Ally called and said her husband lost his wedding ring about an hour prior, throwing a football down by the waters edge with his son. She knew the general area and had it marked well, but was concerned because the tide was rising, and there was a rough surf from the south east winds that were blowing. I told her I could be there in about 30 minutes, and rather than waiting for the next low tide, we needed to get moving ASAP, or it would most likely get pulled down past the drop off where it would get buried and out of reach of my machine. When I arrived Ally and Tom discussed how the ring flew off, and that she had briefly seen it while looking, but the waves made it quickly disappear. There was quite a huge audience of sunbathers watching, as I started my search in waste deep water, figuring that was the most likely spot the ring would have settled. The waves were making this a very challenging recovery, but in just a short while the ring was in my scoop. All eyes were on me and I knew I had to get it on the first scoop, or it would possibly slide down below the drop-off. I walked up out of the waves, held up the scoop, and Ally, Tom, and their family were shocked, along with the audience patiently waiting to see the ring. Another fantastic recovery.
I had just gotten off work when Henry called. He had lost his Texas A+M ring in the sand while at the beach enjoying the day with the family. Henry explained that he had taken it off while he was fishing, and put it in the chair cup holder. The chair had tipped over and when he looked for the ring it had disappeared into the sand. They had dug around for a bit with no luck, so he decided to call a professional. He had gotten my name from one of the locals, who mentioned the many successful recoveries I have. I told him it would be about 30/45 min depending on the holiday traffic. When I arrived he pointed to the chair the ring was in, and the area he had been looking. Just like Henry said, the ring was right there, but it had sunk about 8″ inches or more in the soft sand. We snapped a few pictures, and he gave me the thumbs up “Gig’em” Aggies sign.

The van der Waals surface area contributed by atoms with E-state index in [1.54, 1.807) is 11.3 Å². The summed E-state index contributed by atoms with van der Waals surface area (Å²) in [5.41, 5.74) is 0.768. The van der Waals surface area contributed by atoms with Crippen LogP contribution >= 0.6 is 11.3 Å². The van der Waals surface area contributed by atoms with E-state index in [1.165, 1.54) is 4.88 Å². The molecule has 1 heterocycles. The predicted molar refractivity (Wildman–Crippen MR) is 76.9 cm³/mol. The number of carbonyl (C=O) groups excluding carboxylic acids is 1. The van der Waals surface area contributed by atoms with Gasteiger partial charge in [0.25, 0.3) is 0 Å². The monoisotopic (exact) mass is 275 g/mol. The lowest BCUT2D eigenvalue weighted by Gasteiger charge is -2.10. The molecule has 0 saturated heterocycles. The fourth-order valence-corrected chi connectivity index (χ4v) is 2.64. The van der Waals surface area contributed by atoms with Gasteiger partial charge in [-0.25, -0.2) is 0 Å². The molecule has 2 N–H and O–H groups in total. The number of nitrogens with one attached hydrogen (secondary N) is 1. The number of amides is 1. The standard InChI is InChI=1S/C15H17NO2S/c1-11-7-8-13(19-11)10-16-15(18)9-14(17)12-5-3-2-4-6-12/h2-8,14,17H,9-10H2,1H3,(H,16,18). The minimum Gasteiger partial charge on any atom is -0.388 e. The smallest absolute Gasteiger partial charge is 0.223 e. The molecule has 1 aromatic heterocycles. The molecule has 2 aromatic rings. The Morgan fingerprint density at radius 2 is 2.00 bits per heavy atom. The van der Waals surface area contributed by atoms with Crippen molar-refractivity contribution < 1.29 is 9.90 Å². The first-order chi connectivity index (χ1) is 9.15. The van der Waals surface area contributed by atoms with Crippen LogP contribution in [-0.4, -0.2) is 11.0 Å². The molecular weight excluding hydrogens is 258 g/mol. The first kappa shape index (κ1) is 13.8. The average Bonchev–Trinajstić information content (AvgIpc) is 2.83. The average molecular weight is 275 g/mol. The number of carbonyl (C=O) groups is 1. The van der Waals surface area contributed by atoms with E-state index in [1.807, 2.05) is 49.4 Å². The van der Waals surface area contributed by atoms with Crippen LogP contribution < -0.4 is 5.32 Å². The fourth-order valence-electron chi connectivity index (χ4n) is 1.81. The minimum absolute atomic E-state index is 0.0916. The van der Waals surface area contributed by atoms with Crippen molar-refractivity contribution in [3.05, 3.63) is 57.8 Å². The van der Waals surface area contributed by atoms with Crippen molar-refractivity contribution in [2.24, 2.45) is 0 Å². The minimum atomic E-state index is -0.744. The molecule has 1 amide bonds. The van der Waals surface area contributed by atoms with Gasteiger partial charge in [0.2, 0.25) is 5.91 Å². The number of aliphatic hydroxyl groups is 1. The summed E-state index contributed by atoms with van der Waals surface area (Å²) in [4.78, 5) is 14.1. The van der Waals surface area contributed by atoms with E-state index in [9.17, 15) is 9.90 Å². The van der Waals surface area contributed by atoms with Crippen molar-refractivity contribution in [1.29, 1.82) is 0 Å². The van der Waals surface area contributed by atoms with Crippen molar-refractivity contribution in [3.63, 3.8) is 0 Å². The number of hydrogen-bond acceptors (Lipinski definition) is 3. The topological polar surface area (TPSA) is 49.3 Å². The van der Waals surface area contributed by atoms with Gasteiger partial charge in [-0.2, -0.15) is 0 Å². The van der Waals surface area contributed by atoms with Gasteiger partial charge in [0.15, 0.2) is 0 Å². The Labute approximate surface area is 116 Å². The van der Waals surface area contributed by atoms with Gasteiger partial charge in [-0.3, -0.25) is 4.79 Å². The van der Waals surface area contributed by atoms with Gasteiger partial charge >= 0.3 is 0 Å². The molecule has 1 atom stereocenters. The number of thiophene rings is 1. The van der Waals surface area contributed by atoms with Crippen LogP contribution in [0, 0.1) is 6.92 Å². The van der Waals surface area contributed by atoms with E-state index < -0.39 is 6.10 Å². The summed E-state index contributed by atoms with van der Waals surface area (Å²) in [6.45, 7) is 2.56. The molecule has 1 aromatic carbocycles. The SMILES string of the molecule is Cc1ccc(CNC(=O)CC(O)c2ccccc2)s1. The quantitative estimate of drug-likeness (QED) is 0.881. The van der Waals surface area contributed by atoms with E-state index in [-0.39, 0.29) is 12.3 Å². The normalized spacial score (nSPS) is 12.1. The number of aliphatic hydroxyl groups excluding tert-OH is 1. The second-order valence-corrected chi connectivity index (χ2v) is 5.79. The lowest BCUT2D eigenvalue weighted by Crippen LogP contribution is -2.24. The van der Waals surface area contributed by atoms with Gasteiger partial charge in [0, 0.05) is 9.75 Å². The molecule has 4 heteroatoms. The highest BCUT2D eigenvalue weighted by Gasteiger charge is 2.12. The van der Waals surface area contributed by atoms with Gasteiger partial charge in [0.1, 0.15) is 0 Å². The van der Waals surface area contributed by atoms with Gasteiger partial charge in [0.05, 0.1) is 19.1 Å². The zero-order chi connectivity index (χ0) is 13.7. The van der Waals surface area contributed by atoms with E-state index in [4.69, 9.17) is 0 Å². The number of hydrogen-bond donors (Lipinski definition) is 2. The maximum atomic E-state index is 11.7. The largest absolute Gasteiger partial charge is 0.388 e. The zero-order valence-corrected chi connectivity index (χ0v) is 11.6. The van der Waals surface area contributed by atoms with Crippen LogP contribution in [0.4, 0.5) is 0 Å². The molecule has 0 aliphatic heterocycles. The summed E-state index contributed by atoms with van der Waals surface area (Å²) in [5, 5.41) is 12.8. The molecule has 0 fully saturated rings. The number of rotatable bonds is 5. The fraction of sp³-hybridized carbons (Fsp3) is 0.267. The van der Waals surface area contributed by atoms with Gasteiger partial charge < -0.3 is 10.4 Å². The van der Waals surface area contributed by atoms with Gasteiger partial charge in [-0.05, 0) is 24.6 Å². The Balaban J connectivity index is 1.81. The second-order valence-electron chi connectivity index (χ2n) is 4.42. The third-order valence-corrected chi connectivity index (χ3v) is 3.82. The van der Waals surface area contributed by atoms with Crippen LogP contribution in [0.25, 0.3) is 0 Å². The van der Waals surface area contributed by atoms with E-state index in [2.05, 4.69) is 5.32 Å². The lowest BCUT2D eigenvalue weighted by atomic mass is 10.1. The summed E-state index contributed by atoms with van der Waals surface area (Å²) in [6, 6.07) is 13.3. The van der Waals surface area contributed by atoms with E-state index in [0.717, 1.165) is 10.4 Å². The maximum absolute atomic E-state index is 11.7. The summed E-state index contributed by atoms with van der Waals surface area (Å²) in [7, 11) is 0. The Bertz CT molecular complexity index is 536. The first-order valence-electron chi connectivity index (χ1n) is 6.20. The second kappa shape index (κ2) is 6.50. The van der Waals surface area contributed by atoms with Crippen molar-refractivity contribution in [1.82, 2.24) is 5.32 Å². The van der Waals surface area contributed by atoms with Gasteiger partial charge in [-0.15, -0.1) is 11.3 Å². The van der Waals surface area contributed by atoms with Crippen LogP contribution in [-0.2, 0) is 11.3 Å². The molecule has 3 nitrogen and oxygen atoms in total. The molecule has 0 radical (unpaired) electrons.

I got a call from Steve about a cell phone his wife had lost at the beach. He sounded pretty nervous, and explained that the tide was washing over the spot it was lost. I told him I would be there in about 20 min, and to stop digging with the shovel in fear that it would get broken, and the salt water would ruin it. When I arrived there was a small moon creator where he had been digging. Steve explained his wife was doing a sand heart video when the hole caved in, which was about 2′ deep. Then a few large waves washed over it and made it next to impossible for her to continue looking, that’s when she called him for help and the shovel. After a quick search of the area I came up empty handed. Unfortunately after slowly digging and searching it was still no where to be found, and he decided to give up. He messaged me the next day with a picture he didn’t know existed and it showed his wife about 3′ east of the area we had previously looked. To top that off it was right where he had put a large pile of sand to block the rising tide. He picked me up the next evening and the phone was found in about 5 minutes. Steve couldn’t believe how quick it went once we were searching the right area.